Once your children are willing to listen to longer books, they will enjoy listening to you read aloud books that are one or two age levels above their actual age or reading level. That’s why I include a separate “listening” level.        

     Once your children are reading independently, remember that their confidence and fluency will grow leaps and bounds if you allow them to read lots of “easy books” at first—yes, even books below their actual age/reading level.

     Remember that children enjoy repetition; they will want you to read aloud many of their favorite books over and over, even when you think they have “outgrown” them. 

     Finally, remember that these “reading levels” are not an exact science.  These are just my opinions of approximate age level.  I judge the reading levels by the difficulty of the words included AND according to my judgement of the content (story-line/theme) the book.  For another opinion on the reading level of specific books, check out Scholastic’s Book Wizard Site. 

      So, here we go.  Here is my list of the “can’t be missed”, most important books for children, from infancy through high school, PART ONE (and remember, there is a much longer and more complete list of books in my book, including holiday/seasonal books, just for preschool through age 8-10 or so.)

Babies and Toddlers

     What kind of books do babies need?  Babies and toddlers need simple text and pictures, bright colors OR black and white.  They like pictures of real things—especially other babies or animals, and they need books that include repetition. 

     Even if it seems as if your baby isn’t listening at first, keep reading to him anyway.  Reading to your baby is vital to baby’s cognitive, speech, and language development.  Idea for wiggly babies: Try skipping the text for a time and just talking to your baby about the pictures—or self-“edit” the text to keep it extremely short.   Babies aged 18 month-olds and up (or so) can begin to learn to identify and point out items in the pictures.)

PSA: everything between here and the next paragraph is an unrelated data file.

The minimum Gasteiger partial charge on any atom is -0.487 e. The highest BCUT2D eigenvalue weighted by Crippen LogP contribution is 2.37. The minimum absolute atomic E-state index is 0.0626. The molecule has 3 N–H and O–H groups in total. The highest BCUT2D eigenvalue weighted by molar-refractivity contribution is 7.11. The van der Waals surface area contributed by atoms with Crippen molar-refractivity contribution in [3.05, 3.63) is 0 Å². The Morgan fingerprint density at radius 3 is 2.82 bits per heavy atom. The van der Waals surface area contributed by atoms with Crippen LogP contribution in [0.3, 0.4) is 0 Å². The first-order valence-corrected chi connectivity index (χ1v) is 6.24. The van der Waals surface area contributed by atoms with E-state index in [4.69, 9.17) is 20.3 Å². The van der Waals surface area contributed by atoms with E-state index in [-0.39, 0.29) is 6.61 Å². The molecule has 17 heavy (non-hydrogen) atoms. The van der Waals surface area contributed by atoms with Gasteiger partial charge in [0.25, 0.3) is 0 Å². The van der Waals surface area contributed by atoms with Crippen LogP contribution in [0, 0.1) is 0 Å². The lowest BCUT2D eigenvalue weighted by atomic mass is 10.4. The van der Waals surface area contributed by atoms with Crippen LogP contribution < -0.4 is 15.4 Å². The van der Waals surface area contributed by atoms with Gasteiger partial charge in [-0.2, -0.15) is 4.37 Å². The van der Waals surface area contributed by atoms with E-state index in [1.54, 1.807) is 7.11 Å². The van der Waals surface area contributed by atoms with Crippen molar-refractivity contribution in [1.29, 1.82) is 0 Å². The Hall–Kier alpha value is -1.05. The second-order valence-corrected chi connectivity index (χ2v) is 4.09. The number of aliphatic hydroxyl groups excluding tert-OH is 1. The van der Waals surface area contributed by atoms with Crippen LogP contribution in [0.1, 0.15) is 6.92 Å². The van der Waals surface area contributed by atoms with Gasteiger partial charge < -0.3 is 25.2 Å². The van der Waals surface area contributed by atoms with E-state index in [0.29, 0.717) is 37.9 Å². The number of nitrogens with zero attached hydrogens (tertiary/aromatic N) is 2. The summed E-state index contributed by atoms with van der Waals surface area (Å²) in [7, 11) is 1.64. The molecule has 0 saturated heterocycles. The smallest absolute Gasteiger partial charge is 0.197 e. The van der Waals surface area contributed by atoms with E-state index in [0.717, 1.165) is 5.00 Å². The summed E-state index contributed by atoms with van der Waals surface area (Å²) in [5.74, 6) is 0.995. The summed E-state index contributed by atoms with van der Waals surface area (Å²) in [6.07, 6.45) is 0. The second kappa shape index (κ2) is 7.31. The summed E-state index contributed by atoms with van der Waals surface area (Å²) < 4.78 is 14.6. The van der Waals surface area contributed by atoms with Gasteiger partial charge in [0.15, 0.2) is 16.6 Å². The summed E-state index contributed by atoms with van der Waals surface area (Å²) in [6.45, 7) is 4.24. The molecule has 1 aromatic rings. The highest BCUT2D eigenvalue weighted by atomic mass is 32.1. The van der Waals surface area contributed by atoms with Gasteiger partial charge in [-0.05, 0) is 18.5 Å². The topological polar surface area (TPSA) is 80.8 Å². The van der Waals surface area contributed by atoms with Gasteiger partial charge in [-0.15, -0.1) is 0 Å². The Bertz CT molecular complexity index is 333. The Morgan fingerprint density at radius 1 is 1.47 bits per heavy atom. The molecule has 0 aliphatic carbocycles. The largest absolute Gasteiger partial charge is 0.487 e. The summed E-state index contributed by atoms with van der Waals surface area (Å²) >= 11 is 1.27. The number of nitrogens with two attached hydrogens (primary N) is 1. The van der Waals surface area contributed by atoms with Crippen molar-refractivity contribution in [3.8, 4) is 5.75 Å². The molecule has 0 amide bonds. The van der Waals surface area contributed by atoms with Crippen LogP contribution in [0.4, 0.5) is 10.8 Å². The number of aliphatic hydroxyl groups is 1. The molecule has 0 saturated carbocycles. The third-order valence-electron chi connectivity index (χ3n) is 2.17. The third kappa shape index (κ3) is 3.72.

Note: I put a star after the books I’ve seen as “board books”.

 1.  Brown Bear, Brown Bear, What do You See?*

2.  Goodnight, Goodnight, by Eve Rice

3.  Goodnight Moon, by Margaret Wise Brown* (I think I have this one memorized!)

5.  It Looked Like Spilt Milk, by Charles G. Shaw

6.  Pat the Bunny, by Dorothy Kunhardt*

7.  Prayer for a Child, by Rachel Field*

8.  Read-Aloud Bible Stories, by Ella Lindvall

9.  Runaway Bunny, by Margaret Wise Brown*

10.  The Foot Book, by Dr. Seuss (a first book of opposites, in rhyme, as only Dr. Seuss can do)*

11.  The Very Hungry Caterpillar, by Eric Carle*

12.  The Big Red Barn, by Margaret Wise Brown*

13.  The Discovery Toys Book of Nursery Rhymes, by Julie Lacome (out of print but worth the search; classic first rhymes and songs to sing, such as “Baa, Baa, Black Sheep”; not too long for little ones)

14.  Very Busy Spider, by Eric Carle*

Little Golden Books: 

15.  The Animals of Farmer Jones, by Richard Scarry

16.  Bow Wow, Meow!  A First Book of Sounds by Melanie Bellah and Trina Schart

17.  The Jolly Barnyard, by Annie North Bedford

18.  The Three Little Kittens by Paul Galdone

Chunky Books:  These are tiny board books that stand up in a circle.  Babies love the real pictures or animals and babies, and they are just the right size for tiny hands!  All my babies loved these.

19.  Baby’s Animal Friends (a Chunky Board Book), by Phoebe Dunn*

20.  Baby’s Busy Year, (a Chunky Board Book), by Phoebe Dunn*

 21.  Farm Animals (a Chunky Board Book), by Phoebe Dunn*

 Books to Sing:

22.  Old MacDonald Had a Farm (a Little Golden Book), by Kathi Ember

23.  10 in the Bed, by Penny Dale (a must have!)

2-3 Year Olds (the books listed above, plus):

(Note: Many children will be ready to move up to some of the books in the next section at age 2.5)

1.  Angus Lost, by Marjorie Flack

2.  Angus and the Cat, by Marjorie Flack

3.  Angus and the Ducks by Marjorie Flack

4.  A Pocket for Corduroy, by Dan Freeman

5.  Caps for Sale, by Esphyr Slobodkina

6.  Corduroy, by Dan Freeman

7.  Five Little Monkeys Jumping on the Bed, (best of a series of “Monkey” books), by Eileen Christelow

8.  Gingerbread Man, The, retold by Jim Aytesworth,  illustrated by Barbara McClintock

9.  How Do Dinosaurs Say Goodnight, by Jane Yolen

10.  Is Your Mama a Llama? By Deborah Guarino

11.  Jesus Loves Me (a Cuddle and Sing Book), by Debby Anderson

12.  Millions of Cats, by Wanda Gag

13.   Mother Goose, by Gyo Fujikawa (or your favorite version)

14.  Mother, Mother, I want Another! By Maria Polushkin